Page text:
The European Investment Bank has a regional office in Santo Domingo, in recognition of the economic potential of the Dominican Republic.

Trade relations between the EU and the Dominican Republic have been consolidated in the last decade, partly due to the CARIFORUM-EU Economic Partnership Agreement.

The EU is the Dominican Republic’s second most important trading partner, representing approximately 10 % of the country’s foreign trade for 2015. The following are some of the figures:

  • In 2015, trade between the EU and the Dominican Republic reached EUR 2 459 billion, nearly double that of the previous decade;
  • In 2015, the Dominican Republic exported goods to the EU amounting to EUR 834 million, 75 % more than in 2005. The Dominican Republic occupies 80th place in the EU’s trading partners;
  • 62.4 % of exports to the EU are food products and 28.2% are manufactured products such as medicines and machinery;
  • The EU exported goods worth EUR 1 626 billion to the Dominican Republic, mostly machinery and manufactured goods.

EU cooperation with the Dominican Republic is governed by the National Indicative Programme, with an initial budget of EUR 72 million. It is focused on two main areas:

  • Support for inclusive, productive development and capacity building for quality employment, with an allocation of EUR 32 million; and
  • Support for the institutional reform of public administration, which has a budget of EUR 28.8 million.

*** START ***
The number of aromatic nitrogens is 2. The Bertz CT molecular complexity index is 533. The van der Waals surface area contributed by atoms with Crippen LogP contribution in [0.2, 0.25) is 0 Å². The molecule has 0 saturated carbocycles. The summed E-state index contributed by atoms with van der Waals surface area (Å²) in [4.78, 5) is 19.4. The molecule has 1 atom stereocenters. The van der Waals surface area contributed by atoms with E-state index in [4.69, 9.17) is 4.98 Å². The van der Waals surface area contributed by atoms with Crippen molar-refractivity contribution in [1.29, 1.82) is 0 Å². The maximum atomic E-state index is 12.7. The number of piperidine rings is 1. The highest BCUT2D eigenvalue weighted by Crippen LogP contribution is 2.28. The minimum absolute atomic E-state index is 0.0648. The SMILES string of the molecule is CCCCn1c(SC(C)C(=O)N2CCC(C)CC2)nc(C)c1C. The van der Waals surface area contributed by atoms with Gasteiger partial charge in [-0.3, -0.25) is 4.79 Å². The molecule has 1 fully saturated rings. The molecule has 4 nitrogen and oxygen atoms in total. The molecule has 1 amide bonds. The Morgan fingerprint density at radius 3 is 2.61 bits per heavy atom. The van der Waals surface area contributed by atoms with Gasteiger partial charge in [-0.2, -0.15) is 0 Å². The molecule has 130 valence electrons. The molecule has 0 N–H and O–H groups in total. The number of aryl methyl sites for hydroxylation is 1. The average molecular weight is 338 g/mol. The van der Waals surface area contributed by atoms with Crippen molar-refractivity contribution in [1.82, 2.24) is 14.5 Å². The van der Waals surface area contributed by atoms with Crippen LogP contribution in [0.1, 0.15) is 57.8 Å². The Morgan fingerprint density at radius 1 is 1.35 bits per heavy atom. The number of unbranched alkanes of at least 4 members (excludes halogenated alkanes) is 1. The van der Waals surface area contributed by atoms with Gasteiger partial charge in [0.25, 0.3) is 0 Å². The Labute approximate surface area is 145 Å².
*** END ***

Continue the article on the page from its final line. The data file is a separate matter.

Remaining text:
Furthermore, the Dominican Republic will benefit from the Multiannual Indicative Regional Programme for Latin America 2014-2020 that has a budget of EUR 120 million.

The programme responds to the emerging needs of the region, including strengthening security, reducing impunity, measures to combat climate change and the development of the private sector as a vehicle to generate job opportunities.

Through ECHO for the Caribbean, the European Commission has assigned more than EUR 17 million for 2016 and 2017 to respond to the effects of the drought that currently affects more than 6.2 million people in the Caribbean. In the Dominican Republic DIPECHO is developing the following projects:

Additionally, the DIPECHO 2015-2016 Action Plan for the Caribbean supports 14 projects (3 regional, 2 binational and 9 national) for risk reduction and disaster preparedness activities. In total, EUR 9.3 million have been allocated. In the Dominican Republic the projects within the framework of this plan are: